Revenue slump looms over Sound Transit 2011 budget; fee to ride downtown Tacoma Link proposed

Sound Transit announced this week revenues currently expected through 2023 are $3.9 billion, or 25 percent, lower than forecasted in 2008, requiring “difficult choices” during the 2011 budget process. On Thursday, Sound Transit CEO Joni Earl presented the Sound Transit Board with her proposed agency budget for 2011 and recommended steps to address the revenue shortfall.

One of those difficult choices involves a proposal to begin charging for Link light rail service in downtown Tacoma. The 1.6 mile line is currently free for passengers. According to the proposed 2011 Budget and staff presentation summarizing the proposed project and service adjustments (available online at — see pages 38 to 41), the Tacoma Link budget for next year shows an increase from $4.19 million in 2010 to $4.23 million in 2011 (excluding depreciation). The largest driver of increased cost is the assumption that Tacoma Link will begin charging fares in June 2011. This results in new fare collection and enforcement costs. The report adds that there is an “assumption that the [Sound Transit] Board will approve fare collection on [Tacoma’s Link light rail] — a previously fare-free service.”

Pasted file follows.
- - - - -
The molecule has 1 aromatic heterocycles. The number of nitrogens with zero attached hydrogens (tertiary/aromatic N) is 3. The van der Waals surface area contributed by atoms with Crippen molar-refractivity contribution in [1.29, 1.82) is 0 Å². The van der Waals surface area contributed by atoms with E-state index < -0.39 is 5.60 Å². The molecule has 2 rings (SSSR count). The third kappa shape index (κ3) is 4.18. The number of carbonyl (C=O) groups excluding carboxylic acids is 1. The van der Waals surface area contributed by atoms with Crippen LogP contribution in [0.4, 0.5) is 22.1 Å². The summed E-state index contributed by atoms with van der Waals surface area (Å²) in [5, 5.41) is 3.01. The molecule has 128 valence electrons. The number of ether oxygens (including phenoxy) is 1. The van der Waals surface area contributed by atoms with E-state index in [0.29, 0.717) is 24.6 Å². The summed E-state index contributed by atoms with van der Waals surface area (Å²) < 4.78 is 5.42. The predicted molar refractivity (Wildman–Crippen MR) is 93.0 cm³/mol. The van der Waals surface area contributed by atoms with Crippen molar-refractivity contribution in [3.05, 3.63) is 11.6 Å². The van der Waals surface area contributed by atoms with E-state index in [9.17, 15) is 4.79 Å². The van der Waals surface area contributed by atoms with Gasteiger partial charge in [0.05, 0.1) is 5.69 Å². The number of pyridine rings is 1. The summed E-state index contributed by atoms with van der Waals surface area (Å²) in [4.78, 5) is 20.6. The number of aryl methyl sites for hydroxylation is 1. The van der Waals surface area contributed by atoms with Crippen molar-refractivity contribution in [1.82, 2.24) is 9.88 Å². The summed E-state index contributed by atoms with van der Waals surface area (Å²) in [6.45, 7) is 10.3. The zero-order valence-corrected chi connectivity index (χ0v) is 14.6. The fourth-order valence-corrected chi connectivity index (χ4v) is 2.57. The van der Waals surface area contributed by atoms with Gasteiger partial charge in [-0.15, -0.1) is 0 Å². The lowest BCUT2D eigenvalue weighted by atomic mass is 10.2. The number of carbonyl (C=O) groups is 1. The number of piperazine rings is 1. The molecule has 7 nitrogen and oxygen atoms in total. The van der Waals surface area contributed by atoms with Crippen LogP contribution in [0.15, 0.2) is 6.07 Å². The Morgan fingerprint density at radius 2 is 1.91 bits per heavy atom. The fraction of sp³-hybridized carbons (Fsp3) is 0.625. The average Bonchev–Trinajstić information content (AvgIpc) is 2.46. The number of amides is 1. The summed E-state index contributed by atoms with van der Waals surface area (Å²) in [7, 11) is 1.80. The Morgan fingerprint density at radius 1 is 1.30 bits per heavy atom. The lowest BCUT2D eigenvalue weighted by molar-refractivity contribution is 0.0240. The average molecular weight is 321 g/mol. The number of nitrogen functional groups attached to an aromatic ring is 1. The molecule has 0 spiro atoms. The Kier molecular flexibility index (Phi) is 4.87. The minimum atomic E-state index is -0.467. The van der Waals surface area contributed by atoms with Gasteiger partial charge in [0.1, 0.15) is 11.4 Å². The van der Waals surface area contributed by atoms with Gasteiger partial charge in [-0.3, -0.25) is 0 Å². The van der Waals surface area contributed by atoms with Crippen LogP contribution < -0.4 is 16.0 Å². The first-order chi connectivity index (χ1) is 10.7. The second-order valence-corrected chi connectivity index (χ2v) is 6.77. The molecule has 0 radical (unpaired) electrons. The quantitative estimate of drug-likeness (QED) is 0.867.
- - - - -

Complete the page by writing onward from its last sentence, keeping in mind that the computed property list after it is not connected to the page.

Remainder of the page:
“Last year when our forecast was down $3.1 billion, or 20 percent, we remained cautiously optimistic that strict cost controls and strong project management could enable us to deliver the full Sound Transit Two program by 2023,” Earl said. “While we are well positioned to make major transit investments in the years ahead, it is no longer possible to complete the entire program in 15 years.”

Sound Transit receives the bulk of its funding through sales tax revenues and a smaller percentage from the Motor Vehicle Excise Tax (MVET) and car rental tax within the Sound Transit District, which covers the urban areas of King, Pierce and Snohomish Counties. Sound Transit’s revenues have been impacted to the same degree as every other agency that relies on sales taxes. The cumulative impact is large for a multi-year program like Sound Transit 2 because it is projected to take a long time for annual revenues to return to previously assumed levels, according to Earl.

Under Sound Transit’s subarea equity framework, each of Sound Transit’s five geographic subareas faces a different financial picture. Revenues collected within each area’s boundaries must be used for projects that have been identified to benefit that subarea’s residents. The recession impacts are worst in the South King County subarea, where forecasted revenues are down about 31 percent. Projected revenues are down 26 percent in East King County, 28 percent in Snohomish County, 26 percent in Pierce County and 16 percent in north King County, which includes Seattle.

“No organization can confront an expected 25 percent reduction in revenues without asking — and answering — hard questions about priorities,” said Sound Transit Board Chair and Snohomish County Executive Aaron Reardon. “It is important that we address these issues now and continue to move forward with expanding the region’s mass transit system as rapidly as we can.”